Introducing Jeremy Kreutz, cello

Jeremy Kreutz, cello, professional headshot.

Introducing Jeremy Kreutz, cello

A native of Loveland, Colorado, cellist Jeremy Kreutz was appointed a member of the Houston Symphony in 2020 by Music Director Andrés Orozco-Estrada. He has been a fellow at the Aspen Music Festival, Round Top Institute, National Youth Orchestra of the USA, and the Pacific Music Festival in Japan, performing under conductors such as Marin Alsop, Valery Gergiev, Christoph Eschenbach, Larry Rachleff, David Robertson, and Robert Spano. He was also a two-time fellow at the Kneisel Hall Chamber Festival in Maine. In the summer of 2017, he was invited to perform alongside members of the International Contemporary Ensemble as part of the Ojai Music Festival, premiering works by Vijay Iyer and Courtney Bryan.

Jeremy began learning the cello at age 11 in the local public school system, where his father taught an orchestra program for 30 years. After earning his undergraduate degree at the Oberlin Conservatory, where he studied with Darrett Adkins, he completed his graduate studies under the tutelage of Desmond Hoebig at Rice University.

Small child with his father in a field.
A very young Jeremy with his father.

What was your audition like? Do you have any fun notes about it you would like share?
As anyone will tell you, these auditions can be pretty grueling. Nutrition was something that was more difficult than I expected; I definitely brought far too little food with me. One unexpected discovery that I made was drinking herbal tea for nerves. I got a cup from a coffee shop near Jones Hall an hour or two before the semi-final round, and perhaps this was a placebo, but I had truly never felt better in an audition. I now drink herbal tea religiously as a part of my pre-concert routine.

Did you move to Houston for this job? If you did, what do you love most about it?
I moved to Houston in 2018, when I started my studies at Rice University as a graduate student. I’ve loved this city as I’ve gotten to know it; I’m definitely a fan of warm weather, and the variety of incredible food is hard to beat.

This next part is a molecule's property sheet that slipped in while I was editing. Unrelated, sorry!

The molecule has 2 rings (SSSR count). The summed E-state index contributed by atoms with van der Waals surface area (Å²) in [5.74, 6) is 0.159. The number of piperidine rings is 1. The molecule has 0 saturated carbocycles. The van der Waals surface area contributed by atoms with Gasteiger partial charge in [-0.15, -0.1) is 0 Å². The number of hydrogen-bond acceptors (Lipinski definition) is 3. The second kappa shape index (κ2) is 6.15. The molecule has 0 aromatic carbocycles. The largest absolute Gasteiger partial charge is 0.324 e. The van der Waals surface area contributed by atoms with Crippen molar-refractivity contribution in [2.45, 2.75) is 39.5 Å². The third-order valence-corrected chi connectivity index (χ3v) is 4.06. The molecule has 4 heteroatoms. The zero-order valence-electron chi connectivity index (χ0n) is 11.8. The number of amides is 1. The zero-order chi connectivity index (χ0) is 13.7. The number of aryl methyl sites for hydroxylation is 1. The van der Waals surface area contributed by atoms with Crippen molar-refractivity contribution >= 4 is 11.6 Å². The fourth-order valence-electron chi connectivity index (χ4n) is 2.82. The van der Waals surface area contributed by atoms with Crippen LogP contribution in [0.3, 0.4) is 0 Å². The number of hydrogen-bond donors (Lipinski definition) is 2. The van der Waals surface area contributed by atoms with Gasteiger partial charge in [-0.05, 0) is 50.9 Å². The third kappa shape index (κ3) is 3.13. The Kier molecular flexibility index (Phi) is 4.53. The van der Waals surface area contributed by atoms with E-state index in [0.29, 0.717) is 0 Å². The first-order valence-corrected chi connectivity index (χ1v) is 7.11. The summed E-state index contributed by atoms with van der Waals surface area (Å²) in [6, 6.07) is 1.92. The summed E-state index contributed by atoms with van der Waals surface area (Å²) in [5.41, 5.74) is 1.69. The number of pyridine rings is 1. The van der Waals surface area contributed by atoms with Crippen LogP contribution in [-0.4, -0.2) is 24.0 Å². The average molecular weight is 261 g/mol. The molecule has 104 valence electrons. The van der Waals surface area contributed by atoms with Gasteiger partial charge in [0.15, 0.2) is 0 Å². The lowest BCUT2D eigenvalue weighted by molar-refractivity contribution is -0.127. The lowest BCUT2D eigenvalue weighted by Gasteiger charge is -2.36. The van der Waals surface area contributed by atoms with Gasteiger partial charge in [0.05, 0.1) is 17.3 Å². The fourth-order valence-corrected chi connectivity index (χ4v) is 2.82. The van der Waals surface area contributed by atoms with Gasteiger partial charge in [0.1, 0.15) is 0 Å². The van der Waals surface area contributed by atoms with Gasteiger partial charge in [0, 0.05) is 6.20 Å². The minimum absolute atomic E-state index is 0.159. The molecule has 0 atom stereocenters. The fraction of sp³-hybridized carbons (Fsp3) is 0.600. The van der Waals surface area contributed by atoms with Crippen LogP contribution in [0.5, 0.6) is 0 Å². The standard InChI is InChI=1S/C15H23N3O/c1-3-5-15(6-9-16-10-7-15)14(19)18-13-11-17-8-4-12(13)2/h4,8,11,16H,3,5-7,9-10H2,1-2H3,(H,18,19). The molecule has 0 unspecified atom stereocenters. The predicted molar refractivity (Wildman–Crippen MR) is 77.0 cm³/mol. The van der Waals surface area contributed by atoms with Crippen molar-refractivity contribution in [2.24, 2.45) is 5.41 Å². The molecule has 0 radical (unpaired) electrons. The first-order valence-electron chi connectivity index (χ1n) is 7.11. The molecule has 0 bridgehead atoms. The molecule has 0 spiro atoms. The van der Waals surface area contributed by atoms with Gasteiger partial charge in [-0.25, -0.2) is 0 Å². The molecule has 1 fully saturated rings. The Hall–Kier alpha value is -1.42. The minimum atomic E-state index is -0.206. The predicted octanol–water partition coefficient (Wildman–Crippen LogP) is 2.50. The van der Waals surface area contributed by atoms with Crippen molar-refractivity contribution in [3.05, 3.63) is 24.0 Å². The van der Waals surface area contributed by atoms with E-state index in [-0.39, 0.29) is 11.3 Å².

How did you choose your instrument?
My dad, who conducted a public school orchestra for thirty years in Colorado, had this party trick where he would tell my childhood friends which instrument they should play when they were older based on the shapes of their hands. He always would tell me I had “cello hands,” so I went with his suggestion, but when I started studying music at age 11, I also picked up the clarinet as my personal act of preteen rebellion. Now we know who was right!

What hobbies and other activities do you enjoy?
I enjoy hiking and skiing when I get the chance to return home to Colorado, but as I’ve gotten older, I’ve become fonder of staying in and binging TV and film. My most recent obsessions have been the early 2000s seasons of “Survivor” and HBO’s “High Maintenance”.

What music are you currently listening to?
I listen mainly to R&B and neo-soul artists, such as Erykah Badu, Hiatus Kaiyote, FKJ, and Frank Ocean. Of course, I also spend a fair amount of time listening to Classical music, with my recent favorites being Kaija Saariaho’s music and the Belcea Quartet’s Beethoven album.

Two women and two men pose together in front of a decorated staircase.
Jeremy with his family during the holidays.

What does music mean to you?
Growing up with parents who performed and loved music, I saw how intricately music was woven into their connections with their friends and family, and as I’ve grown older, I’ve seen these connections develop in my own life with people I never would have had the chance to form these connections with otherwise. I think a special bond is formed in live performance, a bond both between the musicians performing together on stage and between the performers and audience. Everyone involved is committing to this cooperative experience and experiencing it simultaneously with everyone else in the room. I think there’s a lot of beauty in this shared experience, and it has greatly informed how I go about navigating my life on the whole.

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